Resurrection Science: Author M.R. O'Connor on What Role Should Conservation Hold [INTERVIEW]
Lately there's much talk of bringing back wooly mammoths or restoring life to more recently extinct species, such as passenger pigeons. The book Resurrection Science (St. Martin's Press 2015) looks at a number of cases in which scientists are hoping to shore up or return species: Some significant examples in the book are Tanzania's Spray Toad, now mainly maintained at the Bronx Zoo because its habitat is gone; the North Atlantic right whale; and the Northern white rhino. While many of the cases are inspiring, and it can be electrifying to see scientists devote decades to certain animals, author M.R. O'Connor has questions about whether we can save a species if we're restoring them to a life that is different from the "thing they do" that is natural to them--and what is the place of human and animal life on this very populated globe. Nature World News had a recent conversation with O'Connor.
1. What discussions have been stirred up at your book-tour talks and readings? After the book was published in mid-September, I went to Australia for a month. There were great cases specific to Australia, such as the Thylacine (also known as the Tasmanian Tiger). It's being discussed as a potential candidate for resurrection, for the second time--after the first time failed. Then, separately, Tasmanian Devils have facial tumor disease. However, even though some cured animals are now being released, some are also being hit by cars.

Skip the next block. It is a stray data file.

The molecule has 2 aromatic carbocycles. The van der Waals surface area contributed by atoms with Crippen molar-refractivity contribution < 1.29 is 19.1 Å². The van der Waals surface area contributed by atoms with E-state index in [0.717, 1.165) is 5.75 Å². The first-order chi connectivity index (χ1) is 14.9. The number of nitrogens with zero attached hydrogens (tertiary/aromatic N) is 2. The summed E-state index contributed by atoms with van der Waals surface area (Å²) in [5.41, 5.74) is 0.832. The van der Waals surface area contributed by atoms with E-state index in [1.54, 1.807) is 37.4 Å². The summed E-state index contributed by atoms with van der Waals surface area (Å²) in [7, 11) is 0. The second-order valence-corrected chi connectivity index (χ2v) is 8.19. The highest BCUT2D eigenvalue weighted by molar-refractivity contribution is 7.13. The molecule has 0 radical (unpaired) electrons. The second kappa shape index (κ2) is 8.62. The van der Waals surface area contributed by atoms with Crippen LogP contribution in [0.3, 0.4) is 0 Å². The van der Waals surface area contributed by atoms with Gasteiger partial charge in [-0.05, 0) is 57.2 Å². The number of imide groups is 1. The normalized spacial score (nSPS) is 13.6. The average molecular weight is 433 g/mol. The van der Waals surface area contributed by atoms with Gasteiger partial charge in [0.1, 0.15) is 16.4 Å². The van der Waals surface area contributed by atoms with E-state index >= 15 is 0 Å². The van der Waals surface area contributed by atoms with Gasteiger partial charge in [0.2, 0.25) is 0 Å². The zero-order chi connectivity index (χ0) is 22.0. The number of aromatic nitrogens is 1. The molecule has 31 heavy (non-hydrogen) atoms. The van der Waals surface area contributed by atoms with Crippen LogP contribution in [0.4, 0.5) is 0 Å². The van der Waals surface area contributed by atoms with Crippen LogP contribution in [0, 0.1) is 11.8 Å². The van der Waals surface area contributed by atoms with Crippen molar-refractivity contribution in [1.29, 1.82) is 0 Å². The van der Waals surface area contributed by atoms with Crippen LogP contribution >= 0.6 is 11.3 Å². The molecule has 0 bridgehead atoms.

In Florida it's a similar situation. Money is being spent to save Florida Panthers, but every year, something like 10 to 15 percent of the panthers unfortunately are killed by cars.
More encouragingly, in Australia there's a strong debate regarding sharks and beaches. The country has a vibrant beach culture, which is great, but there's also a debate over how to protect people from sharks. The question is whether to put up fences on certain beaches, and people are asking whether it's the shark's habitat or our habitat. I find that interesting, and it's a debate that we could extend to places other than Australia, I think.
2. What reactions has your book had from scientists?
Some of the issues that I tried to tackle were what's the appropriate role for us today in relationship to nature? How far should we intervene? How important is the concept of wilderness? Is it a real thing? I found that some of the educators and scientists that I talked with felt those questions were relevant to the work they're doing. And many biology students that I met are very interested in these types of ethical questions.
3. Has your book tour ignited ideas for a next book for you?
I ended Resurrection Science with a chapter about Neanderthal resurrection, which probably seems bizarre to include in a book about conservation--but what I hoped to do was talk about differences in how humans have related to nature throughout evolutionary history--to present this notion that how modern humans relate to nature is not necessarily monolithic and that it has evolved over time. That led to my researching how Neanderthals might have navigated -- not having maps, etc. Then I started researching communities around the world that navigate by traditional means. So, that's what I'm learning about now. It's about our landscape and relationship to nature.
4. Anything else you'd like to tell me?
This book is as much about people as it is animals, and I was hoping to sort of be able to understand what motivates people to dedicate themselves to these animals and to the emotional dimension of extinctions and extinction threats. So that's something that I hope comes through to people when they read the book.
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